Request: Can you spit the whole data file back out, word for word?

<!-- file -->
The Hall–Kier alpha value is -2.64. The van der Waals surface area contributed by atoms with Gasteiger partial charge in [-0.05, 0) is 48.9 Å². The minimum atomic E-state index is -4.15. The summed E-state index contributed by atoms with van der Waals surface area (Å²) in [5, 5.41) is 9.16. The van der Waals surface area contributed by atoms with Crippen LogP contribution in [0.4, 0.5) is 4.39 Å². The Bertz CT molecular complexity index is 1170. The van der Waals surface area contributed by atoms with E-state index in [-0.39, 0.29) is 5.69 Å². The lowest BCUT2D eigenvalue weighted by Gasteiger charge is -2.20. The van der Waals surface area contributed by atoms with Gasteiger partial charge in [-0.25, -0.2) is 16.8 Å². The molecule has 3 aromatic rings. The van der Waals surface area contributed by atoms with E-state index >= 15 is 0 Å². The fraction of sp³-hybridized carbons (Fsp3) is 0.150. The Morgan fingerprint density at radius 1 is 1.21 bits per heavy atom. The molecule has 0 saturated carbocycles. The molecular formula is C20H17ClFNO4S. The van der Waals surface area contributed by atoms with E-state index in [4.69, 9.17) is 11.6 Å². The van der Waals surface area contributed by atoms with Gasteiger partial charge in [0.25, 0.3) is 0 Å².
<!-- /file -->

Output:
The Hall–Kier alpha value is -2.64. The van der Waals surface area contributed by atoms with Gasteiger partial charge in [-0.05, 0) is 48.9 Å². The minimum atomic E-state index is -4.15. The summed E-state index contributed by atoms with van der Waals surface area (Å²) in [5, 5.41) is 9.16. The van der Waals surface area contributed by atoms with Crippen LogP contribution in [0.4, 0.5) is 4.39 Å². The Bertz CT molecular complexity index is 1170. The van der Waals surface area contributed by atoms with E-state index in [-0.39, 0.29) is 5.69 Å². The lowest BCUT2D eigenvalue weighted by Gasteiger charge is -2.20. The van der Waals surface area contributed by atoms with Gasteiger partial charge in [-0.25, -0.2) is 16.8 Å². The molecule has 3 aromatic rings. The van der Waals surface area contributed by atoms with E-state index >= 15 is 0 Å². The fraction of sp³-hybridized carbons (Fsp3) is 0.150. The Morgan fingerprint density at radius 1 is 1.21 bits per heavy atom. The molecule has 0 saturated carbocycles. The molecular formula is C20H17ClFNO4S. The van der Waals surface area contributed by atoms with E-state index in [4.69, 9.17) is 11.6 Å². The van der Waals surface area contributed by atoms with Gasteiger partial charge in [0.25, 0.3) is 0 Å².